SILVER SPRING, Md. — The Food and Drug Administration on Tuesday made available a draft of its strategic priorities over the next four years for public comment.
The agency identified four core mission goals and objectives, to include enhancing oversight of FDA-regulated products; improving and safeguarding access to FDA-regulated products in an effort to benefit health; promoting better informed decisions about the use of FDA-regulated products; and strengthening organizational excellence and accountability.
Among the FDA's objectives in enhancing oversight, the agency will be seeking to strengthen detection and surveillance of problems with FDA-regulated products. "The FDA is working closely with domestic and international partners to increase information-sharing and enhance collaborations on compliance and training efforts to expand the collective safety net," the agency wrote. The agency also is looking to expand its postmarket surveillance of products by using more active surveillance tools versus passive tools. "For example, the Sentinel Initiative is a proactive system that complements existing systems that FDA has in place to track reports of adverse events linked to the use of our regulated products. The system enables FDA to actively query diverse automated healthcare data holders — like electronic health record systems, administrative and insurance claims databases and registries — to evaluate possible medical product safety issues quickly and securely, while maintaining the privacy of patients."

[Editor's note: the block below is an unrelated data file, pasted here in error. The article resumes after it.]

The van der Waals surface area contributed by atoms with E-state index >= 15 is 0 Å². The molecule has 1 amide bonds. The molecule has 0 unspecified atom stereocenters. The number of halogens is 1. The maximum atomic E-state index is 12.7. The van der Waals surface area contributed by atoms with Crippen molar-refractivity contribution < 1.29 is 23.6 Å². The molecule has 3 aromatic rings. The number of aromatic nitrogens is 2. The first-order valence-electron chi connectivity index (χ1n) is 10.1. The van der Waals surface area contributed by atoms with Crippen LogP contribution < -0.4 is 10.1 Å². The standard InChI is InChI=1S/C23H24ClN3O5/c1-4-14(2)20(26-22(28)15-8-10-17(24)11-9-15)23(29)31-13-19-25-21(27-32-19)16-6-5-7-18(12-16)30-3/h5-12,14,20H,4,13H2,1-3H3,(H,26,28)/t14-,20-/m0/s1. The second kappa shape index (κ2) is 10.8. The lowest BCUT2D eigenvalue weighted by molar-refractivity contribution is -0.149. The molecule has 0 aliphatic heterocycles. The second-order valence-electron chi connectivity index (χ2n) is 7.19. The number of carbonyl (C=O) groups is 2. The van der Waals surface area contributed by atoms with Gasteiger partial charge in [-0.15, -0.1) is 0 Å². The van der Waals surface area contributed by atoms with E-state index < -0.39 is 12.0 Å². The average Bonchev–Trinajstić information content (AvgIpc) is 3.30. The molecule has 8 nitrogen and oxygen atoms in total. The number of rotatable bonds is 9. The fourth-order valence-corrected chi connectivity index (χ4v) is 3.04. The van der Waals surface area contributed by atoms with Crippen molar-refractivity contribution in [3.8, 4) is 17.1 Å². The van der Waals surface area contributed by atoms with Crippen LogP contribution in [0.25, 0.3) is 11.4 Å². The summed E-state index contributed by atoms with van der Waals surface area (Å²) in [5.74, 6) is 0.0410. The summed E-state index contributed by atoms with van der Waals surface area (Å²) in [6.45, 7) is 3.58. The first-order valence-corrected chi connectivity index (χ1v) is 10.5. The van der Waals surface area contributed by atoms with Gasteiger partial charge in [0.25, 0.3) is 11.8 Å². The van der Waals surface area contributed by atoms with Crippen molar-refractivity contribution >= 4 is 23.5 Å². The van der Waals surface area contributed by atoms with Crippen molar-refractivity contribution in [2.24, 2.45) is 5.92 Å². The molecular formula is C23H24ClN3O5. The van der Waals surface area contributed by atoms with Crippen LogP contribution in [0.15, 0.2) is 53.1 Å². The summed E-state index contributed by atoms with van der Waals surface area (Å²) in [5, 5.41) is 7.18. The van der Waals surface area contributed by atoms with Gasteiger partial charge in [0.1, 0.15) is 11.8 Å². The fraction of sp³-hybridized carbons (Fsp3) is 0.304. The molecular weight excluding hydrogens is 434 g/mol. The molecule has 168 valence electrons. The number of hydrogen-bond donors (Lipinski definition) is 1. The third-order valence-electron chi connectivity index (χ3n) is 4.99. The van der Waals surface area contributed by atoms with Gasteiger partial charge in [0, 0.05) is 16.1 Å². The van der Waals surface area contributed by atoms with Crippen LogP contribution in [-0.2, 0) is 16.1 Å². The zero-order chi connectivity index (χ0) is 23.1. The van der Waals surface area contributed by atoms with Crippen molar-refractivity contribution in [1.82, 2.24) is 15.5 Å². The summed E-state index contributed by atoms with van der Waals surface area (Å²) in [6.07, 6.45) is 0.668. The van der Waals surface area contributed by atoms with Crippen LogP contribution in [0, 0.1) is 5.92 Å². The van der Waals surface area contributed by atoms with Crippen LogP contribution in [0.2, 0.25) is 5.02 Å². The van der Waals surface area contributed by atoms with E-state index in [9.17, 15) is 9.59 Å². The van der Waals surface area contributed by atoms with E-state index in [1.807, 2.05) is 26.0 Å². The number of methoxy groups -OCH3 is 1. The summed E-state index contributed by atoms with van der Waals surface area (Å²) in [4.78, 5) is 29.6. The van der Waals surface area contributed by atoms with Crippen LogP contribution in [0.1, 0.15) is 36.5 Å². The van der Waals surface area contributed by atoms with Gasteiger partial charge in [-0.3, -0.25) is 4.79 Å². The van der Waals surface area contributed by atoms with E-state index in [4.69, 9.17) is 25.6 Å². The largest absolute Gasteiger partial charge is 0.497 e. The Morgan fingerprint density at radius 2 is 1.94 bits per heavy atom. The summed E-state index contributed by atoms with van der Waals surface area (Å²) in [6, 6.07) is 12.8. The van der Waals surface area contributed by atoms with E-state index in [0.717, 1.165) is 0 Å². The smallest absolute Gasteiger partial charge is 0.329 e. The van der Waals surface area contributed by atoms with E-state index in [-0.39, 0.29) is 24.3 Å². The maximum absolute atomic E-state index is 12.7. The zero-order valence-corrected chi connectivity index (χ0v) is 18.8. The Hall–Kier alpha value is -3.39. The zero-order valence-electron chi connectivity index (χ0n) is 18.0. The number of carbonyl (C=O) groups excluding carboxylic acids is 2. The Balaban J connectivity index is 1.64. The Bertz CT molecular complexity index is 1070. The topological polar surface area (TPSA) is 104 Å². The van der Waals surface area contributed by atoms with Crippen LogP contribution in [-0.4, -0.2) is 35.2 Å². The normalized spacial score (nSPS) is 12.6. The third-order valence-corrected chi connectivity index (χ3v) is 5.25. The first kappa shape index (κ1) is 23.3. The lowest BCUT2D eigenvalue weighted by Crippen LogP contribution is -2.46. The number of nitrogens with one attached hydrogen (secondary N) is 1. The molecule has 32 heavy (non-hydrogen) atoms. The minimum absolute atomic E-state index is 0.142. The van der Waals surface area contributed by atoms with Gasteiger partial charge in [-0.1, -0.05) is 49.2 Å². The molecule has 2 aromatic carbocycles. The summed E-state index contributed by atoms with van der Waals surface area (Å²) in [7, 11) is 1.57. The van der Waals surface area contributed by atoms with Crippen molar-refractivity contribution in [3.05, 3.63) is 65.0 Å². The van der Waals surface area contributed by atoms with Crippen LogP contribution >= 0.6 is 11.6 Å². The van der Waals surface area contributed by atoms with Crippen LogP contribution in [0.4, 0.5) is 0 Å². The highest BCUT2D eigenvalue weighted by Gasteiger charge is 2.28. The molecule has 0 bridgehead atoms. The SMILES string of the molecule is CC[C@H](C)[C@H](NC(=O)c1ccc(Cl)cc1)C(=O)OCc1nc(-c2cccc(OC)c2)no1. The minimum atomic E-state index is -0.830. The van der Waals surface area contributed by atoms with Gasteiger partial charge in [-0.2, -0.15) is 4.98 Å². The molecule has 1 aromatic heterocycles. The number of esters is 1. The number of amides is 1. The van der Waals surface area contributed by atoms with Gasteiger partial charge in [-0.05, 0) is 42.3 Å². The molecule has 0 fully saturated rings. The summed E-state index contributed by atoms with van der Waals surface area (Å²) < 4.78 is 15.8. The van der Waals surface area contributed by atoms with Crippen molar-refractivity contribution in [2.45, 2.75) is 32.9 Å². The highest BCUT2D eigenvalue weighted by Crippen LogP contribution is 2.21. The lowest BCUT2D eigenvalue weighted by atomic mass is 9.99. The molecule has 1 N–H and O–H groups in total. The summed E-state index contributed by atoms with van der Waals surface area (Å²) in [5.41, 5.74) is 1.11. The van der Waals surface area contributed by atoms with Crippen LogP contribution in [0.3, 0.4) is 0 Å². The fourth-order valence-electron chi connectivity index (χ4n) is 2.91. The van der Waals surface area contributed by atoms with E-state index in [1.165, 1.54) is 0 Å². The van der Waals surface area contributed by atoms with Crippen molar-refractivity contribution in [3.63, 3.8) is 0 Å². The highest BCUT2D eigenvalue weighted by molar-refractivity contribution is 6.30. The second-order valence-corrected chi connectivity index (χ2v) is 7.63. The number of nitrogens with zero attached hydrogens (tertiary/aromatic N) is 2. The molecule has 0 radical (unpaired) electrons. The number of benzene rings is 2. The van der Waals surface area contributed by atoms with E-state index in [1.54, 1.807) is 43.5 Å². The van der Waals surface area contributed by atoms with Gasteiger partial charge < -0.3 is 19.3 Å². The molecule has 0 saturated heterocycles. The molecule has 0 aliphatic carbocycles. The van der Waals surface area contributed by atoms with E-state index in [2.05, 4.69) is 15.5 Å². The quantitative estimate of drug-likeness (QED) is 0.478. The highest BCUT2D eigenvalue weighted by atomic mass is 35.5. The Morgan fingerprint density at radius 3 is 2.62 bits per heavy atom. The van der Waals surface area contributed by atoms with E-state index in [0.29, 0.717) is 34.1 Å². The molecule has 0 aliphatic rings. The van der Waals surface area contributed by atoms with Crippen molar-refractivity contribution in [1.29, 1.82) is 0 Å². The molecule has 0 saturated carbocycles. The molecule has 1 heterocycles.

And in an effort to improve access to FDA-regulated medicines, the agency is looking to speed up the approval process. "Although FDA has made tremendous strides in recent years in the review of new drugs, and now leads the world in both timeliness and quantity of significant new drugs approved for marketing, in the past decade, the overall development of some products crucial to public health, such as antibiotics, has slowed significantly," the agency noted. The agency acknowledged that the current costs associated with drug development may serve as a barrier to investment, especially among specialty medicines. "If biomedical science is to deliver on its promise, scientific creativity and effort must also focus on improving the medical product development process itself, with the explicit goal of robust development pathways that are efficient and predictable and result in products that are safe, effective and available to patients."